If you've been shopping for a VCR, camcorder, or CD player lately, chances are you at least thought about buying a Sony. While its brand name is recognized everywhere, does the old adage "invest in what you know" apply to Sony SNE as well? According to Morningstar's stock grades, the results are mixed.
Until last year, Sony's revenue growth had been exceptional, averaging 15% over the past three years. This is pretty remarkable for a company with more than $50 billion in sales. Granted, the story was quite different in fiscal 1999. Revenues actually decreased 3% as rapid yen appreciation bit into foreign sales, hastening an already tight market for consumer electronics. Still, Sony's longer-term growth is impressive enough to merit a middling C-plus in growth.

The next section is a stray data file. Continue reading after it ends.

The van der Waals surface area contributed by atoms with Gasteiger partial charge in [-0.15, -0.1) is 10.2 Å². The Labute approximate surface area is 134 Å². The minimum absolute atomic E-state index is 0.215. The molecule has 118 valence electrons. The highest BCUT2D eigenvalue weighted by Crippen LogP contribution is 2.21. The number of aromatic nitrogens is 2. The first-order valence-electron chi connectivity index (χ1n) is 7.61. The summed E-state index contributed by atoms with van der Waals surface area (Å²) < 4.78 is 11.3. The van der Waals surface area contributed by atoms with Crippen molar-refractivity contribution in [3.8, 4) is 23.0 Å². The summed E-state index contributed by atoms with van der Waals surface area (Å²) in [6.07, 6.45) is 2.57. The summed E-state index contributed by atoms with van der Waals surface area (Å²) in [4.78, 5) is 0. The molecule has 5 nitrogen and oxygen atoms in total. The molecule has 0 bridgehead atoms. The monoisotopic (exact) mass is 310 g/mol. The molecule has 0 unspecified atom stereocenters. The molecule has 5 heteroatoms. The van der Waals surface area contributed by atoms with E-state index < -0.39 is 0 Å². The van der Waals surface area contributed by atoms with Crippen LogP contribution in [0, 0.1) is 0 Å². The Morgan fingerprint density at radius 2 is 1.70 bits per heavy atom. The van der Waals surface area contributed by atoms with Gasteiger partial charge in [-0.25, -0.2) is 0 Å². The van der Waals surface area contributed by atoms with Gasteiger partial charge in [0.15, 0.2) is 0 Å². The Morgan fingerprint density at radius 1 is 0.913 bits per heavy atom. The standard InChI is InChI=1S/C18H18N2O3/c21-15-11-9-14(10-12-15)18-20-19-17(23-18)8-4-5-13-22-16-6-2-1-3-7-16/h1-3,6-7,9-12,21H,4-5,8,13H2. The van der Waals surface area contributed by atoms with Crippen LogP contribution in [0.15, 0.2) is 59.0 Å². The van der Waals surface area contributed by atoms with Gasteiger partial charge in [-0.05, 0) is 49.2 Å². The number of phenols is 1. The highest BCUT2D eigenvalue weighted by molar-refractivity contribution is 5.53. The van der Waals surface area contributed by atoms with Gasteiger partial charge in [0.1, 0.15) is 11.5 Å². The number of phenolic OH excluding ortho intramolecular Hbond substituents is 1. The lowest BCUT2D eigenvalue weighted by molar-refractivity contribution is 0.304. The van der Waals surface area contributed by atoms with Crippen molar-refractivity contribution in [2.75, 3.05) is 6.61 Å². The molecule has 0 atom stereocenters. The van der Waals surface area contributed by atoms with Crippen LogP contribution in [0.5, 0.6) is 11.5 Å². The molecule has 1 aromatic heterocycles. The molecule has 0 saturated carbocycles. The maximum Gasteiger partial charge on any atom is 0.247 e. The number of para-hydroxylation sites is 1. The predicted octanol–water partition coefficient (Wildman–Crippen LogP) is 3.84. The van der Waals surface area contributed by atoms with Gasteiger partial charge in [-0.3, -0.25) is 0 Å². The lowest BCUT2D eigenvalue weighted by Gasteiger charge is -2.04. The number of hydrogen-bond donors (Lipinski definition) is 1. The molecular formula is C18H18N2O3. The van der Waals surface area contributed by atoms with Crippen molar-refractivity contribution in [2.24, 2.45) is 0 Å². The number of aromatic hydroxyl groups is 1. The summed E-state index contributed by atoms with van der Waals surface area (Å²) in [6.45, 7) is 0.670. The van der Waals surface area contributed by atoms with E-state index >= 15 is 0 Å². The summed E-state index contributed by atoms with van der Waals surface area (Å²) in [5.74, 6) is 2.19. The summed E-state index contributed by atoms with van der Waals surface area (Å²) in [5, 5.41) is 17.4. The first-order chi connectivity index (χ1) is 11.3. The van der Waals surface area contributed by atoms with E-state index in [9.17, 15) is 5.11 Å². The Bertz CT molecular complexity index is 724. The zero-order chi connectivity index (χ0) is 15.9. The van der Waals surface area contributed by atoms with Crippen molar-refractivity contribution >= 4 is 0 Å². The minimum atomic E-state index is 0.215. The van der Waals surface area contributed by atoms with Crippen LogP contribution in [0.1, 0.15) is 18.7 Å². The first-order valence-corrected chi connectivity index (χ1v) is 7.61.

The company does, however, sport high marks with an A in financial health. One reason for this is Sony's ability to generate plenty of free cash flow. (Unlike profits, free cash flows are not subject to accounting gimmicks.) Moreover, the company's debt/equity ratio has also steadily decreased over the past three years. Since Sony is in good health, it can easily ride out a rough year.
Things aren't so rosy when you consider Sony's D in profitability. Last year, when sales stalled, profits looked even worse, decreasing 22%. Had it not realized a one-time gain from shifting securities into a pension account, net income would have even been one third lower.
Sony doesn't score poorly in profitability just because of one bad year. Like many of its Japanese siblings, Sony has not excelled in producing bottom-line results. One example of this is its average return on assets of 3% over the past three years. While this is better than its Japanese competitors such as Hitachi ADR HIT and Sanyo ADR SANYY, it is far worse than its Dutch rival Philips Electronics PHG-which has averaged an ROA three times that of Sony.
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